This is why more men than women are dying of Covid-19
Scientists may have cracked the code as to why more men than women are dying of Covid-19, and it comes down to higher concentrations of a certain enzyme in their blood.
The enzyme is called angiotensin-converting enzyme (or ACE2), and heart researchers have found that the novel coronavirus uses it to attack healthy cells.
ACE2 sits on the outside of the cells that Covid-19 attacks, and it acts as a receptor which enables the virus to get in.
It exists in tissues through the human body, including the heart, kidney, veins and lungs, but is found in particularly high levels in the testes.
The study was done in different locations in Europe, and included several thousand patients.
It was published on Monday in the European Heart Journal, and included Norway and the Netherlands among others.
According to the World Journal of Emergency Medicine, men are generally more susceptible to coronaviruses, and this was evident in both the SARS and the MERS outbreaks.
According to Live Science, “even the comically labelled 'man flu' is so named because men tend to have a weaker immune system to respiratory viruses that cause flu and the common cold”.
Cardiology professor Adriaan Voors at the University Medical Center Groningen (The Netherlands), who led the study, said: “ACE2 is a receptor on the surface of cells. It binds to the coronavirus and allows it to enter and infect healthy cells after it has been modified by another protein on the surface of the cell ... High levels of ACE2 are present in the lungs and, therefore, it is thought to play a crucial role in the progression of lung disorders related to Covid-19.”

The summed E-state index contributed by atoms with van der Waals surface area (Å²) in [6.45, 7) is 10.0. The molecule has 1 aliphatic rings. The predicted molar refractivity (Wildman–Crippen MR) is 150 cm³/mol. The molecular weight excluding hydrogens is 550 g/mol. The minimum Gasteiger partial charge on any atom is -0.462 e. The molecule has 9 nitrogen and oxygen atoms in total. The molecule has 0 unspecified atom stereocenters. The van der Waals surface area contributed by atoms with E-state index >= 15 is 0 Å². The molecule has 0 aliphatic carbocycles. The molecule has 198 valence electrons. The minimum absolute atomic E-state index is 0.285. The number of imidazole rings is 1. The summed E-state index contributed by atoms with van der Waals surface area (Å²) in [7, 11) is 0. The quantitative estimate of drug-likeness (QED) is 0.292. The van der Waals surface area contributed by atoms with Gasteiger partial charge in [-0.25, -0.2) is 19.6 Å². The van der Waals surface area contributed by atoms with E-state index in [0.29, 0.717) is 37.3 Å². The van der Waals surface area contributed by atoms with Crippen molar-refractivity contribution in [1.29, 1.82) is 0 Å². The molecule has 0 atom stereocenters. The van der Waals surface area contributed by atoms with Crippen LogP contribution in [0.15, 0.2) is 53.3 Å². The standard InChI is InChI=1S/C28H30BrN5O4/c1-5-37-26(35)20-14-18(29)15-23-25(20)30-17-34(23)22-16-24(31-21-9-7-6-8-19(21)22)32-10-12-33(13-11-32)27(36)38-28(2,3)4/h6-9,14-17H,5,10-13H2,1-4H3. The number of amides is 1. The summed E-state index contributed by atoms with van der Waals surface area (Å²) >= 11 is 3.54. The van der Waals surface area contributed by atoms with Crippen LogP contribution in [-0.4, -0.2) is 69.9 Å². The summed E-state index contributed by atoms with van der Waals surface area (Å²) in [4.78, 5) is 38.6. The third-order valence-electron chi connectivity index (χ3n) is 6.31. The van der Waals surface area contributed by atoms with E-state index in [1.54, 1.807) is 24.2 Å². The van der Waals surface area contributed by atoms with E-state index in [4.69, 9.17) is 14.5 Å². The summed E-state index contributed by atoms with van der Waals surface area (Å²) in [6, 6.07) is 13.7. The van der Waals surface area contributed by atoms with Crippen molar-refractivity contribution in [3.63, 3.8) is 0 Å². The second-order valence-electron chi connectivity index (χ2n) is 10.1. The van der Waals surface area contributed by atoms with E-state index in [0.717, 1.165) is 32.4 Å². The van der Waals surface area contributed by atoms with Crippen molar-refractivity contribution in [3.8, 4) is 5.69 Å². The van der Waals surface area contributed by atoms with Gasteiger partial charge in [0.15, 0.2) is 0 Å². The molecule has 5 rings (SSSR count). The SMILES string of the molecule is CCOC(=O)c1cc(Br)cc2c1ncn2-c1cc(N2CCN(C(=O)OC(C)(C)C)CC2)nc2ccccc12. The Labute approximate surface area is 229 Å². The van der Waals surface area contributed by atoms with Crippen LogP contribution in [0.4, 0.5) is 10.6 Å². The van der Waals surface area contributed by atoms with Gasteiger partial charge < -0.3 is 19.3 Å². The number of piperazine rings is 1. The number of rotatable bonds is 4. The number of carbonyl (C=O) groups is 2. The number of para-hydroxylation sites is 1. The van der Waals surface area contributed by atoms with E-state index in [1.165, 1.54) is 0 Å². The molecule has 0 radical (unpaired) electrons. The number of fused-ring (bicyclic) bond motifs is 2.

Prof Voors and his colleagues were already studying differences in markers of disease in the blood between men and women before the coronavirus outbreak. The results became available soon after the pandemic began.
Though more research is needed, this is a major breakthrough as scientists have been grappling with this issue ever since Covid-19 starting spreading through the Chinese city of Wuhan before being exported by its human hosts across the world.
Every study has found the same thing: men infected with the virus are getting sicker than women and more men are dying.
In Wuhan, in the early days of the pandemic, it was found that up to 67% of hospitalised patients were male. Epidemiologists began to wonder if gender-specific lifestyle factors were at play (for example, more Chinese men smoke than do women).
But even in places with far fewer gender-specific behaviours to possibly explain the difference, similar patterns keep turning up: One study, published in the Journal of the American Medical Association, found that men made up more than 60% of patients admitted to hospital with the virus in New York City. Of those who ended up in intensive care, almost 67% were men.
The same study found that “mortality rates were higher for male patients compared with female patients, at every 10-year age interval older than 20 years”.
In Italy, up to 58% of those hospitalised were men, and it has also been found that men make up more than 60% of all Covid-related deaths across the globe.